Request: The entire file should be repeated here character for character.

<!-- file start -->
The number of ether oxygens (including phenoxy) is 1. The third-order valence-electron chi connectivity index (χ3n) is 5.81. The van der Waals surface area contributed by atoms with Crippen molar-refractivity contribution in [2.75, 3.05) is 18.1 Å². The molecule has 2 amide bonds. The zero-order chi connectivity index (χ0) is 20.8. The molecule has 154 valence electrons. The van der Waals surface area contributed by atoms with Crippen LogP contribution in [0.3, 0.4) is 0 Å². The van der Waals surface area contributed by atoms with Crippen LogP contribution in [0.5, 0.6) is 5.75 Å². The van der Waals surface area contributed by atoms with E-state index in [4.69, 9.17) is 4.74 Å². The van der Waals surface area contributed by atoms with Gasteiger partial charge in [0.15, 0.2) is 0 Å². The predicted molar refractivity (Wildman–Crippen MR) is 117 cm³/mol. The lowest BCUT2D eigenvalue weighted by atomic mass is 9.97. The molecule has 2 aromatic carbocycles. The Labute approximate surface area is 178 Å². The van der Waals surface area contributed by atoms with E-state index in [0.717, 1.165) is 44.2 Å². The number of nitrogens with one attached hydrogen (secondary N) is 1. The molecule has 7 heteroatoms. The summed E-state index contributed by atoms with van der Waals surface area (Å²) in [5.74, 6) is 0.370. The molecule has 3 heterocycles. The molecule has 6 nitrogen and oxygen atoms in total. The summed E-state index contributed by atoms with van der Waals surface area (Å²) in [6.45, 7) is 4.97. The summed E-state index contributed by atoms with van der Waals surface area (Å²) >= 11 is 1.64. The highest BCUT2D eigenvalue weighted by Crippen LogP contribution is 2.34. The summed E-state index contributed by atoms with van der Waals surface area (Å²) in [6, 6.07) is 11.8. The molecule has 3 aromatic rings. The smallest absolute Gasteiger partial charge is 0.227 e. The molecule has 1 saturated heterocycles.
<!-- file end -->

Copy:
The number of ether oxygens (including phenoxy) is 1. The third-order valence-electron chi connectivity index (χ3n) is 5.81. The van der Waals surface area contributed by atoms with Crippen molar-refractivity contribution in [2.75, 3.05) is 18.1 Å². The molecule has 2 amide bonds. The zero-order chi connectivity index (χ0) is 20.8. The molecule has 154 valence electrons. The van der Waals surface area contributed by atoms with Crippen LogP contribution in [0.3, 0.4) is 0 Å². The van der Waals surface area contributed by atoms with Crippen LogP contribution in [0.5, 0.6) is 5.75 Å². The van der Waals surface area contributed by atoms with E-state index in [4.69, 9.17) is 4.74 Å². The van der Waals surface area contributed by atoms with Gasteiger partial charge in [0.15, 0.2) is 0 Å². The predicted molar refractivity (Wildman–Crippen MR) is 117 cm³/mol. The lowest BCUT2D eigenvalue weighted by atomic mass is 9.97. The molecule has 2 aromatic carbocycles. The Labute approximate surface area is 178 Å². The van der Waals surface area contributed by atoms with E-state index in [0.717, 1.165) is 44.2 Å². The number of nitrogens with one attached hydrogen (secondary N) is 1. The molecule has 7 heteroatoms. The summed E-state index contributed by atoms with van der Waals surface area (Å²) in [5.74, 6) is 0.370. The molecule has 3 heterocycles. The molecule has 6 nitrogen and oxygen atoms in total. The summed E-state index contributed by atoms with van der Waals surface area (Å²) in [6.45, 7) is 4.97. The summed E-state index contributed by atoms with van der Waals surface area (Å²) >= 11 is 1.64. The highest BCUT2D eigenvalue weighted by Crippen LogP contribution is 2.34. The summed E-state index contributed by atoms with van der Waals surface area (Å²) in [6, 6.07) is 11.8. The molecule has 3 aromatic rings. The smallest absolute Gasteiger partial charge is 0.227 e. The molecule has 1 saturated heterocycles.